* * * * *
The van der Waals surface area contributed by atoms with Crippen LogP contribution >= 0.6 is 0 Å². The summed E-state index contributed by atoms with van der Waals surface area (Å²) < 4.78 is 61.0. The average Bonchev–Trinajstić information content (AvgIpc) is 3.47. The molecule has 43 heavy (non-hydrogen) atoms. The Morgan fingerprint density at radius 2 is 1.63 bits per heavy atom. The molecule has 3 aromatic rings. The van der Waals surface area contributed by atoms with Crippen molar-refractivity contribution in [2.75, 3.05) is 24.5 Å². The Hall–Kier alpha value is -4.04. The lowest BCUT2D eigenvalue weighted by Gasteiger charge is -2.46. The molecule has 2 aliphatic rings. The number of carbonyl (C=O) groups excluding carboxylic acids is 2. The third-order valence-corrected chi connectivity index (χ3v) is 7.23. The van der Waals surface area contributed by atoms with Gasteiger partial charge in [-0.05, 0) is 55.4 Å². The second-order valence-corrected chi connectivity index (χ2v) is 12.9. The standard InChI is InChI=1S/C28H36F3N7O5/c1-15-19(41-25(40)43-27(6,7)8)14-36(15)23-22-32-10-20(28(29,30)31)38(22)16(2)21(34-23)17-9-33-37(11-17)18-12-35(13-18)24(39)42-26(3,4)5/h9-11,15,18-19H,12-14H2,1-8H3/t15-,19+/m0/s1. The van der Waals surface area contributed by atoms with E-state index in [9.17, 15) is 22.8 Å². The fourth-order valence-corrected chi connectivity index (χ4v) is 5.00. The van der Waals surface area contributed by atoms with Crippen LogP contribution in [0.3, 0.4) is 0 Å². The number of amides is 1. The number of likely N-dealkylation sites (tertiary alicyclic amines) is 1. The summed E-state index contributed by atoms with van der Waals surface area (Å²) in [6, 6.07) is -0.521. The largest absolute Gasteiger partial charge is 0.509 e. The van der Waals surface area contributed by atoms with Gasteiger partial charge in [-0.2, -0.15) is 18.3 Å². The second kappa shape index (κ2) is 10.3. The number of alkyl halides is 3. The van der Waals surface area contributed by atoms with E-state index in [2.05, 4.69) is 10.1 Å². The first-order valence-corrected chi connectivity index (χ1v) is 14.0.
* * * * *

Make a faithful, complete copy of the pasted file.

The van der Waals surface area contributed by atoms with Crippen LogP contribution >= 0.6 is 0 Å². The summed E-state index contributed by atoms with van der Waals surface area (Å²) < 4.78 is 61.0. The average Bonchev–Trinajstić information content (AvgIpc) is 3.47. The molecule has 43 heavy (non-hydrogen) atoms. The Morgan fingerprint density at radius 2 is 1.63 bits per heavy atom. The molecule has 3 aromatic rings. The van der Waals surface area contributed by atoms with Crippen molar-refractivity contribution in [2.75, 3.05) is 24.5 Å². The Hall–Kier alpha value is -4.04. The lowest BCUT2D eigenvalue weighted by Gasteiger charge is -2.46. The molecule has 2 aliphatic rings. The number of carbonyl (C=O) groups excluding carboxylic acids is 2. The third-order valence-corrected chi connectivity index (χ3v) is 7.23. The van der Waals surface area contributed by atoms with Gasteiger partial charge in [-0.05, 0) is 55.4 Å². The second-order valence-corrected chi connectivity index (χ2v) is 12.9. The standard InChI is InChI=1S/C28H36F3N7O5/c1-15-19(41-25(40)43-27(6,7)8)14-36(15)23-22-32-10-20(28(29,30)31)38(22)16(2)21(34-23)17-9-33-37(11-17)18-12-35(13-18)24(39)42-26(3,4)5/h9-11,15,18-19H,12-14H2,1-8H3/t15-,19+/m0/s1. The van der Waals surface area contributed by atoms with E-state index in [9.17, 15) is 22.8 Å². The fourth-order valence-corrected chi connectivity index (χ4v) is 5.00. The van der Waals surface area contributed by atoms with Crippen LogP contribution in [0.3, 0.4) is 0 Å². The number of amides is 1. The number of likely N-dealkylation sites (tertiary alicyclic amines) is 1. The summed E-state index contributed by atoms with van der Waals surface area (Å²) in [6, 6.07) is -0.521. The largest absolute Gasteiger partial charge is 0.509 e. The van der Waals surface area contributed by atoms with Gasteiger partial charge in [-0.2, -0.15) is 18.3 Å². The second kappa shape index (κ2) is 10.3. The number of alkyl halides is 3. The van der Waals surface area contributed by atoms with E-state index in [2.05, 4.69) is 10.1 Å². The first-order valence-corrected chi connectivity index (χ1v) is 14.0.